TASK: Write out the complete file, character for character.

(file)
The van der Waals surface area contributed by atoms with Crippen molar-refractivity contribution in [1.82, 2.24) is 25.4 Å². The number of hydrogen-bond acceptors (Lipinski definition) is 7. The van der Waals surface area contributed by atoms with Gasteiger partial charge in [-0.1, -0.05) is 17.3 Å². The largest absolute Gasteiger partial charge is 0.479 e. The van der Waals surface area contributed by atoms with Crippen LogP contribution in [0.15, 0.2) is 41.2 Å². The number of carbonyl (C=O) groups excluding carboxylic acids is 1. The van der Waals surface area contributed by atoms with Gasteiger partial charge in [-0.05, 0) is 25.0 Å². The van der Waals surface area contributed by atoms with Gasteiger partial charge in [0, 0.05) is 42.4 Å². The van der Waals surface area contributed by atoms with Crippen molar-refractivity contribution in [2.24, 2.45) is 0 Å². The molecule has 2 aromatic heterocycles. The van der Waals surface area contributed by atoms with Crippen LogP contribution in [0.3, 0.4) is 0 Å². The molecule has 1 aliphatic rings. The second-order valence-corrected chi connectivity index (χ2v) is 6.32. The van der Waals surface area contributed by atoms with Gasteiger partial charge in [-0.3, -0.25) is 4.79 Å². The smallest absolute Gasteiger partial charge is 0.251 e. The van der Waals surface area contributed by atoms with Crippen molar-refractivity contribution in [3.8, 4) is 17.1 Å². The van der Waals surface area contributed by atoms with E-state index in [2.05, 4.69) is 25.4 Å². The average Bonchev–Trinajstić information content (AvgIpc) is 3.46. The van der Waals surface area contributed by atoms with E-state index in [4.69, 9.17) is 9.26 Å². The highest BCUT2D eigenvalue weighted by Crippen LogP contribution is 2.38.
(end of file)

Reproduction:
The van der Waals surface area contributed by atoms with Crippen molar-refractivity contribution in [1.82, 2.24) is 25.4 Å². The number of hydrogen-bond acceptors (Lipinski definition) is 7. The van der Waals surface area contributed by atoms with Gasteiger partial charge in [-0.1, -0.05) is 17.3 Å². The largest absolute Gasteiger partial charge is 0.479 e. The van der Waals surface area contributed by atoms with Crippen LogP contribution in [0.15, 0.2) is 41.2 Å². The number of carbonyl (C=O) groups excluding carboxylic acids is 1. The van der Waals surface area contributed by atoms with Gasteiger partial charge in [-0.05, 0) is 25.0 Å². The van der Waals surface area contributed by atoms with Gasteiger partial charge in [0, 0.05) is 42.4 Å². The van der Waals surface area contributed by atoms with Crippen molar-refractivity contribution in [2.24, 2.45) is 0 Å². The molecule has 2 aromatic heterocycles. The van der Waals surface area contributed by atoms with Crippen LogP contribution in [0.3, 0.4) is 0 Å². The molecule has 1 aliphatic rings. The second-order valence-corrected chi connectivity index (χ2v) is 6.32. The van der Waals surface area contributed by atoms with Gasteiger partial charge in [-0.3, -0.25) is 4.79 Å². The smallest absolute Gasteiger partial charge is 0.251 e. The van der Waals surface area contributed by atoms with Crippen molar-refractivity contribution in [3.8, 4) is 17.1 Å². The van der Waals surface area contributed by atoms with E-state index in [2.05, 4.69) is 25.4 Å². The average Bonchev–Trinajstić information content (AvgIpc) is 3.46. The van der Waals surface area contributed by atoms with E-state index in [4.69, 9.17) is 9.26 Å². The highest BCUT2D eigenvalue weighted by Crippen LogP contribution is 2.38.